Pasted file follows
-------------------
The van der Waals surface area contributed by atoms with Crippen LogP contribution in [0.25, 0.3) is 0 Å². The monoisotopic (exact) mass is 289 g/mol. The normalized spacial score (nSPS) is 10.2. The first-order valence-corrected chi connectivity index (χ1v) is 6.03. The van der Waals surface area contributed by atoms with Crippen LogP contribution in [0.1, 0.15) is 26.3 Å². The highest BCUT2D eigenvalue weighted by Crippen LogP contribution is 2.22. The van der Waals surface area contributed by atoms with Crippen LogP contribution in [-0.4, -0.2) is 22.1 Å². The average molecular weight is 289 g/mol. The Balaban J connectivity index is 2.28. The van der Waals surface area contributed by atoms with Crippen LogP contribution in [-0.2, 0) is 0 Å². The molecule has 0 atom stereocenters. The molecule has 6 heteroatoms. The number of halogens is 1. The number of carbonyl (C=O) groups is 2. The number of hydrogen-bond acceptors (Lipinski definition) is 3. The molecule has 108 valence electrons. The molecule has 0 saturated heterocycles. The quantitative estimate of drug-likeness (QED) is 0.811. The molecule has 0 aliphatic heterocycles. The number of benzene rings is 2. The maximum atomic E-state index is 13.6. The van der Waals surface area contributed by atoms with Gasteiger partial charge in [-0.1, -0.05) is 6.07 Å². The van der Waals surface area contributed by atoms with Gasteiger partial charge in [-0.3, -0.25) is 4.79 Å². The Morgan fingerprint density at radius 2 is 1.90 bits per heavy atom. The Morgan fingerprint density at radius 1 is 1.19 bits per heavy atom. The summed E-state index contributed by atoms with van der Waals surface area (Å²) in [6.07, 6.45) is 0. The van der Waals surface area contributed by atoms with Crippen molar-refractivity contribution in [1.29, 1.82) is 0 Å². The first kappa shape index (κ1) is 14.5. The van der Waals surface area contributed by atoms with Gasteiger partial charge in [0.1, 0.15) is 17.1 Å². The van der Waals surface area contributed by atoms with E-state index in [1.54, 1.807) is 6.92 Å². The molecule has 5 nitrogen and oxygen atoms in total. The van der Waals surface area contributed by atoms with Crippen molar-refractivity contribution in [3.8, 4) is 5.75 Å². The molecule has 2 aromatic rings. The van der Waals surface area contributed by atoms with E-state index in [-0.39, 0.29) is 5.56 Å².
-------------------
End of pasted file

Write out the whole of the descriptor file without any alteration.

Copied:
The van der Waals surface area contributed by atoms with Crippen LogP contribution in [0.25, 0.3) is 0 Å². The monoisotopic (exact) mass is 289 g/mol. The normalized spacial score (nSPS) is 10.2. The first-order valence-corrected chi connectivity index (χ1v) is 6.03. The van der Waals surface area contributed by atoms with Crippen LogP contribution in [0.1, 0.15) is 26.3 Å². The highest BCUT2D eigenvalue weighted by Crippen LogP contribution is 2.22. The van der Waals surface area contributed by atoms with Crippen LogP contribution in [-0.4, -0.2) is 22.1 Å². The average molecular weight is 289 g/mol. The Balaban J connectivity index is 2.28. The van der Waals surface area contributed by atoms with Crippen LogP contribution in [-0.2, 0) is 0 Å². The molecule has 0 atom stereocenters. The molecule has 6 heteroatoms. The number of halogens is 1. The number of carbonyl (C=O) groups is 2. The number of hydrogen-bond acceptors (Lipinski definition) is 3. The molecule has 108 valence electrons. The molecule has 0 saturated heterocycles. The quantitative estimate of drug-likeness (QED) is 0.811. The molecule has 0 aliphatic heterocycles. The number of benzene rings is 2. The maximum atomic E-state index is 13.6. The van der Waals surface area contributed by atoms with Gasteiger partial charge in [-0.1, -0.05) is 6.07 Å². The van der Waals surface area contributed by atoms with Gasteiger partial charge in [-0.3, -0.25) is 4.79 Å². The Morgan fingerprint density at radius 2 is 1.90 bits per heavy atom. The Morgan fingerprint density at radius 1 is 1.19 bits per heavy atom. The summed E-state index contributed by atoms with van der Waals surface area (Å²) in [6.07, 6.45) is 0. The van der Waals surface area contributed by atoms with Crippen molar-refractivity contribution in [1.29, 1.82) is 0 Å². The first kappa shape index (κ1) is 14.5. The van der Waals surface area contributed by atoms with Gasteiger partial charge in [0.1, 0.15) is 17.1 Å². The van der Waals surface area contributed by atoms with E-state index in [1.54, 1.807) is 6.92 Å². The molecule has 5 nitrogen and oxygen atoms in total. The van der Waals surface area contributed by atoms with Crippen molar-refractivity contribution in [3.8, 4) is 5.75 Å². The molecule has 2 aromatic rings. The van der Waals surface area contributed by atoms with E-state index in [-0.39, 0.29) is 5.56 Å².